Research Papers

The Dual Mechanisms and Implementations of Stability Enhancement With Discrete Tip Injection in Axial Flow Compressors

[+] Author and Article Information
Jichao Li

Key Laboratory of Advanced Energy and Power,
Institute of Engineering Thermophysics,
Beijing 100190, China
e-mail: lijichao@iet.cn

Feng Lin

Key Laboratory of Advanced Energy and Power,
Institute of Engineering Thermophysics,
Beijing 100190, China
e-mail: linfeng@iet.cn

Zhiting Tong, Chaoqun Nie, Jingyi Chen

Key Laboratory of Advanced Energy and Power,
Institute of Engineering Thermophysics,
Beijing 100190, China

1Corresponding author.

Contributed by the Heat Transfer Division of ASME for publication in the JOURNAL OF TURBOMACHINERY. Manuscript received July 27, 2014; final manuscript received August 3, 2014; published online October 7, 2014. Editor: Ronald Bunker.

J. Turbomach 137(3), 031010 (Oct 07, 2014) (10 pages) Paper No: TURBO-14-1183; doi: 10.1115/1.4028299 History: Received July 27, 2014; Revised August 03, 2014

The mechanisms and implementation scheme of discrete tip air injection are studied in this paper. A map that summarized the routes to stall is then proposed. It is argued that there exists a critical tip clearance ratio that separates two different routes to stall, which infers that the stability enhancement can also be based on two different mechanisms. A summation of tip injection test data in the literatures demonstrates that this is actually the case. For each compressor, there are two trends in the curve of stall margin improvement (SMI) versus injected momentum ratio, which is separated by a demarcation ratio of injected momentum. A series of tests are done in a low-speed compressor to show that the micro injection, wherein the injected momentum ratio is less than the demarcation ratio, can only act on the tip leakage flow (TLF) and thus provide small SMI by weakening the self-induced unsteadiness of the tip leakage flow (UTLF), while in contrast the macro injection can provide much larger SMI by acting on the main flow, decreasing the inlet angle-of-attack and thus unloading the blade tip. Based on these findings, a novel detecting-actuating scheme is designed and implemented onto a low-speed axial compressor. A cross-correlation coefficient is used to detect the UTLF in the prestall process way before stall inception and then to guide the opening of proportional electromagnetic valves. The injected flow rate can be smoothly varied to cover both micro- and macro-injection, which saves energy when the compressor is stable, and provides protection when it is needed. The same principle is applied to a high-speed compressor with a recirculation injection and the preliminary test results are very encouraging.

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Fig. 1

Routes to stall in axial flow compressor [20]

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Fig. 2

Instantaneous flow structure at which the TLF spilled out of blade passage and form 3D vortices. (a) Instantaneous pressure contours and streamlines and (b) instantaneous streaklines of the 3D tornadolike vortex, vortex B in (a).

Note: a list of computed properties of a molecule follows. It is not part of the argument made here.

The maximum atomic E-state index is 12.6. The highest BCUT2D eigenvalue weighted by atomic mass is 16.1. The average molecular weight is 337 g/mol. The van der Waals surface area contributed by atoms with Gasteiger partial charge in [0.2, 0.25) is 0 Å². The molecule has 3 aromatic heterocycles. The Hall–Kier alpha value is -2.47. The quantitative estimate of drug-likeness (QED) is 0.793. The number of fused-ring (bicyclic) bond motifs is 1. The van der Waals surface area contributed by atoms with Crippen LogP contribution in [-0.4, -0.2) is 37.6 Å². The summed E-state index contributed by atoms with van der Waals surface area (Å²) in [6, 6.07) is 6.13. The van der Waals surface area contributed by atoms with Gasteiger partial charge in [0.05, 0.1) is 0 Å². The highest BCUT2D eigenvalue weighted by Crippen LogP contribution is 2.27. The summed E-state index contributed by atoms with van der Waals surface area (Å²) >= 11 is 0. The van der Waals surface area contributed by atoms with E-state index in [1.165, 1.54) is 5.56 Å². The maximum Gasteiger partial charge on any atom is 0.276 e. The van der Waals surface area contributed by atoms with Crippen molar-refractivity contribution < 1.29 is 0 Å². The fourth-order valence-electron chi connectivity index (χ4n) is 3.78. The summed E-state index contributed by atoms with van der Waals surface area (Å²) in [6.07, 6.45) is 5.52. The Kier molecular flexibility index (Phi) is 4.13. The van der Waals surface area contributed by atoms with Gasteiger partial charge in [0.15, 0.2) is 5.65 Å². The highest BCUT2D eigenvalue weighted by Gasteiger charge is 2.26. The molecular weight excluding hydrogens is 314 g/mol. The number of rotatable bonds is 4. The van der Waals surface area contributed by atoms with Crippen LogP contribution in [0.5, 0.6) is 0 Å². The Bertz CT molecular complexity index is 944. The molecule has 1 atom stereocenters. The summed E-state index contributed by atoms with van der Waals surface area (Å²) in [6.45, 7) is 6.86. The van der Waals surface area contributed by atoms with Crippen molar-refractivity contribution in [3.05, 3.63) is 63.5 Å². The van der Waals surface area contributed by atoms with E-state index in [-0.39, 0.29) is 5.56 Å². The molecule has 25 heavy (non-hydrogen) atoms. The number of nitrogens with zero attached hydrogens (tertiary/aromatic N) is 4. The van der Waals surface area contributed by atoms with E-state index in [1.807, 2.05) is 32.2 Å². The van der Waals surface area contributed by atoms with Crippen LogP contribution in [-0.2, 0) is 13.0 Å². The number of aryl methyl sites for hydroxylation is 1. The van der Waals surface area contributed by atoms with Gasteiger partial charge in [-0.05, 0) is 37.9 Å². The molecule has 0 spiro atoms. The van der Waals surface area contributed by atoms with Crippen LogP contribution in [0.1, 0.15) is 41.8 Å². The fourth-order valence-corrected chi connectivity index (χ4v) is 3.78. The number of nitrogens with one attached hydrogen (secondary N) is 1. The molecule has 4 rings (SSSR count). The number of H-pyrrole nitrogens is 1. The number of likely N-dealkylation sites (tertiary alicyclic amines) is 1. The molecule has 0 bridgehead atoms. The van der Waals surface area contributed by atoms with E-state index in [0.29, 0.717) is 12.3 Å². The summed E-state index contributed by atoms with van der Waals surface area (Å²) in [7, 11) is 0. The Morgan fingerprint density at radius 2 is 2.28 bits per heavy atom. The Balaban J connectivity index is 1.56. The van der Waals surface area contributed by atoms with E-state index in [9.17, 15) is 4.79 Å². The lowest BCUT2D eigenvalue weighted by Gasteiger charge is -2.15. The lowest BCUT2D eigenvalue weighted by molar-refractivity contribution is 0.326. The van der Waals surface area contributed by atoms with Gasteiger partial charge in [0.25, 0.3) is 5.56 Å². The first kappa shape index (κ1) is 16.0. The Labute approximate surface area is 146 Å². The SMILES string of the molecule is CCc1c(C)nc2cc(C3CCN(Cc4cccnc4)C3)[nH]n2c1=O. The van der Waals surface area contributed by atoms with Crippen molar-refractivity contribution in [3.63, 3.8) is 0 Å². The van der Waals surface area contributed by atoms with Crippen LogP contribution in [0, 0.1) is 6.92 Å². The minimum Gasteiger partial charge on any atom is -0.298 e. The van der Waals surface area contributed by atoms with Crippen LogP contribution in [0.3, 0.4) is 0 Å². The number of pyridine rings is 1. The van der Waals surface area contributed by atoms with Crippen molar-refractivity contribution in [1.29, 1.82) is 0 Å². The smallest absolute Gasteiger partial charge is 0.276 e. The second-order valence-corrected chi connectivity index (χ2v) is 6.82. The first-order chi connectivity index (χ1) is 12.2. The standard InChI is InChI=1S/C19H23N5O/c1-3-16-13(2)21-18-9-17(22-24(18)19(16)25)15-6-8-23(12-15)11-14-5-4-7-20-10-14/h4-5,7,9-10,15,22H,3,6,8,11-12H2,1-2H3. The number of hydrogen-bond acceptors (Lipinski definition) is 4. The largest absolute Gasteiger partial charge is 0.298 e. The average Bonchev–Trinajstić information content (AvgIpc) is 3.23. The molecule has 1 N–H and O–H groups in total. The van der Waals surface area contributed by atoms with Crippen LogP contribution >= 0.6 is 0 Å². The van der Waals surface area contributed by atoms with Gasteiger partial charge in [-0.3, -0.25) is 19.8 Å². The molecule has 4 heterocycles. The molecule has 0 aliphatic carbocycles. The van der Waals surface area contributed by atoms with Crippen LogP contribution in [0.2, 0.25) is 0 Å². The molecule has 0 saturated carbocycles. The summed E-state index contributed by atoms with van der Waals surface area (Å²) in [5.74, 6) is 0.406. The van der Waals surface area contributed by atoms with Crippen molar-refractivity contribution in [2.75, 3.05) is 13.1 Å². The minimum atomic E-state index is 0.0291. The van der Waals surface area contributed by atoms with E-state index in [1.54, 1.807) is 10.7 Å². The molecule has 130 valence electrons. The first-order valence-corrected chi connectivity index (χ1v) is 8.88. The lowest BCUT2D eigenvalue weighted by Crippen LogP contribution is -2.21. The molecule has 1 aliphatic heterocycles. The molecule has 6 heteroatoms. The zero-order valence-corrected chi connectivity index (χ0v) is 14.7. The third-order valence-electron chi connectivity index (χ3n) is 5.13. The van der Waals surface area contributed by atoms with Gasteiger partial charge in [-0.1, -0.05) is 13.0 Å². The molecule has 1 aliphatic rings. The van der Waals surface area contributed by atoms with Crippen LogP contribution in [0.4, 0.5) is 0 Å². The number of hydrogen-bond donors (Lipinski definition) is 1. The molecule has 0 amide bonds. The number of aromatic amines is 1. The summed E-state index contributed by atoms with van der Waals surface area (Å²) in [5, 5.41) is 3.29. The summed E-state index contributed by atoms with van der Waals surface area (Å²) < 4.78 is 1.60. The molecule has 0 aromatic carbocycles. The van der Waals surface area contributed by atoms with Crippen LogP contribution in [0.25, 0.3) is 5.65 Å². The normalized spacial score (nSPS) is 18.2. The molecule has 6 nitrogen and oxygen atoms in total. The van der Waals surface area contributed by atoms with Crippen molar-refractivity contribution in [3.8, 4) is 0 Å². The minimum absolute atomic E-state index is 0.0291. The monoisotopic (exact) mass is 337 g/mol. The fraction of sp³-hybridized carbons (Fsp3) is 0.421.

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Fig. 3

Summary of different experimental data

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Fig. 4

The placement of the casing Kulite sensors

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Fig. 5

SMI as a function of injected axial momentum/free stream momentum in different compressor

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Fig. 6

Radial distribution of total pressure at rotor outlet with injection momentum ratio at point B

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Fig. 7

(a) The spanwise distribution of diffusion factor and (b) the spanwise distribution of incidence angle of incoming flow

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Fig. 8

RMS with different injected mass flow when the flow coefficient is 0.47. (a) No-injection; (b) point A; and (c) point B.

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Fig. 9

PSD with different injected mass flow ratios when the flow coefficient is 0.5

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Fig. 10

The RMS and PSD of the unsteady pressure at the near stall point with macro injection (a) RMS and (b) PSD of CH5

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Fig. 11

The cross-correlation analysis and the corresponding cumulative probability distribution with different flow coefficients

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Fig. 12

Schematic of sensing and actuating system for the tip air injection

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Fig. 13

Compressor characteristic lines with different injection methods

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Fig. 14

Comparison of injected mass flow ratios among different types of air injection

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Fig. 15

Characteristic lines with different injection yaw angles

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Fig. 16

Efficiency lines with different injection yaw angles




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